Your doctor or one of their colleagues on duty will assess you and a pediatrician will assess your baby before you are discharged from the hospital 24-36 hours after giving birth. They will give you instructions to make an appointment for follow-up in 6 weeks for you. You will need to find a family doctor or pediatrician (ped. only if your baby needs specialist care) to do follow-up for your baby.  

Once you are home, a nurse will call you from the CLSC within the first week home to do a phone assessment. If this is your first time coming home with a baby, the CLSC will offer you a home visit; otherwise, they may only offer phone assessment and support. 

*Research studies have repeatedly shown that women with low-risk pregnancies experience better outcomes for themselves and their babies when they are cared for by midwives or family doctors compared to women with the same low-risk pregnancy profile who are under the care of obstetricians. This is theorized to be due to the physiologic approach used by midwives and family doctors and the selective use of medical interventions only as necessary with mothers having low-risk pregnancies. Unnecessary routine interventions add risk without improving outcomes for mothers with low-risk pregnancies and their babies.* Here are two great resources to learn more: NICE and Health Canada guidelines.

Care providers
Purple Strip.png

Finding a care provider and choosing a birthplace

Download the table outlining the options available at different birth places in the Montreal area right below.

The ultimate Montreal Pregnancy guide Promo picture.png

Maternity care providers and models of care

Midwife-led birthing centers:

Maison de naissance Cote-des-Neiges – CIUSSS Centre-Ouest
Find more information HERE.
6560, ch. de la Côte-des-Neiges
Montréal (Québec) H3S 2A7
514 736-2323

Maison de naissance Jeanne-Mance – CIUSSS Centre-Sud
Find more information HERE
1822, rue Ontario Est
Montréal (Québec) H2K 1T7
514 521-4108
 

Maison de naissance Lac St-Louis/Pointe Claire – CIUSSS OuestFind more information HERE180, avenue Cartier, 3e étagePointe-Claire (Québec) H9S 4S1514 697-1199


Maison de naissance Marie-Paule-Lanthier – CIUSSS Nord de l’Ile
Find more information HERE 
9600, rue Saint-Denis, Aile C*
Montréal (Québec) H2M 1P2
514 908-4714

L’Est-de-L’ile de Montreal
Find more information HERE
4500, rue De Contrecœur
Montréal (Québec) H1K 0L1
514 356-4044

Richelieu – CISSS Monteregie-Centre
Find more information HERE
700, rue Martel
Richelieu QC J3L 5R6
450 658-2080

Find more online information about all birthing centers HERE

Hospitals

CIUSSS Centre-Ouest:

Jewish General Hospital (JGH):

Family medicine: Find more information HERE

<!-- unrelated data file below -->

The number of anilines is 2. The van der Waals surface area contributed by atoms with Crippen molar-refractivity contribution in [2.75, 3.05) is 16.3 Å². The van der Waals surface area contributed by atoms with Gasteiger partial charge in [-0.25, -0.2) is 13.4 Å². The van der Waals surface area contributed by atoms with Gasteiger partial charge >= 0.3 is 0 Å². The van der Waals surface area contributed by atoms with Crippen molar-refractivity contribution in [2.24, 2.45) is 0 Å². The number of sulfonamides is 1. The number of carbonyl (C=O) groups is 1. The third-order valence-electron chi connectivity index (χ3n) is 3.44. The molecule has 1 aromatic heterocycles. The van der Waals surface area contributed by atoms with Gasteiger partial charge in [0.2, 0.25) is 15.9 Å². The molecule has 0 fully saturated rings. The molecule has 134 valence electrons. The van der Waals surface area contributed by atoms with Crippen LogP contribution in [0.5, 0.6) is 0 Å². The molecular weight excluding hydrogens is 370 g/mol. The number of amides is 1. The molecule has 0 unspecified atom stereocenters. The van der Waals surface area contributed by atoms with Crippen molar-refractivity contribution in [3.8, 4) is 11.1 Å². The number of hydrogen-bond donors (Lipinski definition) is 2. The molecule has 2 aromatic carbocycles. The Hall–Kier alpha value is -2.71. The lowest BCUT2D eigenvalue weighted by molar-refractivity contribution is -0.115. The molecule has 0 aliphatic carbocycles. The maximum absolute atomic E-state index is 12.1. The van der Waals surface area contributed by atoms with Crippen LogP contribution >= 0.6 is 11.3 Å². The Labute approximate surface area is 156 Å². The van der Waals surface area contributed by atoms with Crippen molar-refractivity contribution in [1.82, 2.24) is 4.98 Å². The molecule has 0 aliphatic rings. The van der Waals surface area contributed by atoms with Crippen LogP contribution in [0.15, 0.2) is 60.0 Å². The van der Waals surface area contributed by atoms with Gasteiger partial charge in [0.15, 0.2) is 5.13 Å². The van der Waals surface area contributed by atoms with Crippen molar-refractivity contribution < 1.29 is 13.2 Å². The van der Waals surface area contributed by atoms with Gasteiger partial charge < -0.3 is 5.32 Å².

Obstetrics: Find more information HERE


CIUSSS Ouest:

Lasalle Hospital:

Family Medicine: Find more information HERE
Obstetrics: Find more information HERE

St-Mary’s Hospital:

Family Medicine: Find more information HERE
Obstetrics: Find more information HERE

Lakeshore General Hospital


Family Medicine: Find more information HERE
Obstetrics: Find more information HERE

MUHC-Glen-Royal Victoria Hospital

Obstetrics: Find more information HERE

Ste-Justine

Obstetrics: Find more information HERE and HERE

 

CHUM

 

Obstetrics and High Risk Pregnancy Clinic. Find more information HERE.

 

VUVA Ultraspecialized Obstetrics clinic. Find more information HERE.


Maisonneuve-Rosemont Hospital

Pregnancy follow-up info: Find more information HERE

List of clinics for pregnancy follow-up with family doctors or obstetricians if you wish to have your baby at this hospital: Find more information HERE


St-Luc-CHUM

Family Medicine:


Clinique de périnatalité Jeanne-Mance / CLSC Parthenais / GMFU des Faubourgs

Find more information HERE

Obstetrics:

Hopital Sacre-Coeur - CIUSSS Nord

Find more information HERE

Hopital Cite-de-la-Sante

Find more information HERE

List of clinics with family doctors and obstetricians if you wish to have your baby at Hopital Cite-de-la-Sante: Find more information HERE

Anna-Laberge

Family medicine: Find more information HERE
Obstetrics: Clinique obstétrique-gynécologie Châteauguay : 450 699-3185

General information about the birthing unit: Find more information HERE

Pierre-Boucher Hospital

List of clinics with family doctors and obstetricians if you wish to have your baby at Pierre-Boucher: Find more information HERE

Questions you might have once you have reviewed your options…

11.png
11.png
11.png
11.png
11.png
11.png
11.png

How do I schedule my first appointment?

When will I have my first appointment?

What will happen at my first appointment?

What can I expect?

What should I bring to my first appointment?

How should I prepare for my first appointment?

What questions should I ask at my first appointment?

 

Other questions you may have as you take these next steps:

16.png
16.png
16.png
16.png

What is a doula? What can a doula offer me?

How do I find a doula?

How do I find a childbirth education class?

When should I start?

Book a free discovery call with us!

bottom of page